Patients with UC and Crohn's disease showed higher drug levels and good acceptance when switching from intravitreal to subcutaneous infliximab.
A switch from intravenous to subcutaneous infliximab was associated with safely maintained clinical remission in patients with inflammatory bowel disease (IBD), according to new findings from the ENEIDA registry.1
On October 23, 2023, infliximab-dyyb (ZYMFENTRA) was approved by the US Food and Drug Administration (FDA) for use in adult patients with moderately to severely active ulcerative colitis (UC) and Crohn’s disease (CD) following treatment with infliximab administered intravenously.2
Results from this analysis help confirm the benefit of subcutaneous infliximab among patients with IBD in Spain, as the switch from intravenous infliximab offered higher drug levels and good patient acceptance.1
“The switch from intravenous to subcutaneous infliximab maintains clinical remission safely in IBD patients, offers higher drug levels and a good patient acceptance,” wrote the investigative team, led by Alejandro Garrido-Marín, Hospital Universitari i Politècnic La Fe.1
The multicenter, descriptive, and observational study included patients with Crohn’s disease and ulcerative colitis (UC) going to be changed from intravitreal infliximab to subcutaneous infliximab in the ENEIDA registry. The ENEIDA registry is a large, prospectively maintained database of the Spanish Working Group in IBD-GETECCU. All included participants were in clinical and biological remission for ≥24 weeks before changing.
From the registry, Garrido and the investigative team collected demographic and disease data, clinical activity (Harvey-Bradshaw index for CD; Mayo Index for UC), analytical data (C-reactive protein and fecal calprotectin), as well as trough levels, at baseline, and at 12 and 24 weeks. The goals of the study were to evaluate the efficacy, safety, pharmacokinetics, and patient experience after a switch to subcutaneous infliximab in patients in clinical remission on intravitreal infliximab maintenance therapy.
Overall, the analysis included 155 patients, including 54 patients (35%) with UC and 91 patients (65%) with Crohn’s Disease. Participants were an average of 45.5 years old and 44% were women. Intravitreal infliximab was primarily administered due to active disease (72%) and perianal disease (7%) over 32 months (range, 14 - 56 months).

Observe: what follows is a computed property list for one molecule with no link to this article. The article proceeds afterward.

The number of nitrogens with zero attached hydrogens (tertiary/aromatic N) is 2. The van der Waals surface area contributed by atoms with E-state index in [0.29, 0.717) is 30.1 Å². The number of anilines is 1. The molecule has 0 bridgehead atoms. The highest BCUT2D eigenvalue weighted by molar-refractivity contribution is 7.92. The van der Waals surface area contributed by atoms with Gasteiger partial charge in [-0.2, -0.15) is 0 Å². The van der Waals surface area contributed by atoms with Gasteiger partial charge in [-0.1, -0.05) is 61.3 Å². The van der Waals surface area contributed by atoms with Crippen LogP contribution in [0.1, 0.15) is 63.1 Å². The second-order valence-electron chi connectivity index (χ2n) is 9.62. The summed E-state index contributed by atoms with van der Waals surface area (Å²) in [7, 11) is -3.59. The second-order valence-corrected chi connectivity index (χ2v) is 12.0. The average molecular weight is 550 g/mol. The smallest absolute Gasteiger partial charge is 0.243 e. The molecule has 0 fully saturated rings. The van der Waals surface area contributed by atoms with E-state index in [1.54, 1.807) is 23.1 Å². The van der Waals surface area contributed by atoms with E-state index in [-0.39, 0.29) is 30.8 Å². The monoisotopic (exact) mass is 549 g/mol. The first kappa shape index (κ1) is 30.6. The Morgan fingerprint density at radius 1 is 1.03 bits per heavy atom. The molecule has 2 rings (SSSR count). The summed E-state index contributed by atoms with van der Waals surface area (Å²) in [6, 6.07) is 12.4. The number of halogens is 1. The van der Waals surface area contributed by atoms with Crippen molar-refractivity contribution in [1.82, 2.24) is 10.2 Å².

Prior to the switch, 78 (50.3%) patients were on 8-weekly dosing of intravitreal infliximab, 77 (49.7%) were with intensification dose, and approximately half (50.3%) were on concomitant immunomodulatory therapy. Most patients switched to subcutaneous infliximab due to the COVID-19 pandemic (60%), to increase through levels (15%), or patient requests (25%).
In addition, most patients (n = 140 [90%]) remained with the standard dose, 8 (5%) required dose intensification (120 mg weekly in 4 patients; 240 mg every 2 weeks in 4 patients), and 7 (4.5%) had successful de-escalation (120 mg every 3 weeks in 4 patients; 120 mg every 4 weeks in 3 patients). Garrido and colleagues noted clinical indices, C-reactive protein, and fecal calprotectin.
Analyses showed the median subcutaneous infliximab levels significantly increased from baseline of 4.5 µg/dL (range, 2.6 - 9.2) to 14 µg/dL (range, 9.5 - 16.2) at week 12 and 13.2 µg/dL (range, 10.4 - 19.7) at week 24. No factors, including immunosuppressors, body mass index, or disease location, were found to be associated with an increase in infliximab trough levels.
Over the 24-week follow-up period, 16 of 78 patients (20.5%) stopped immunosuppressant treatment. Adverse events were identified in 9 (5.8%) patients, while 4 (2.6%) were hospitalized and 4 (2.6%) patients had surgery, including 1 for perianal disease. A total of 9 (5.8%) patients stopped subcutaneous infliximab, including 1 for primary failure, 2 for loss of response, 4 for adverse events, 1 for voluntary, and 1 for surgery.
“The significance of high drug levels with subcutaneous infliximab requires further exploration,” investigators wrote.1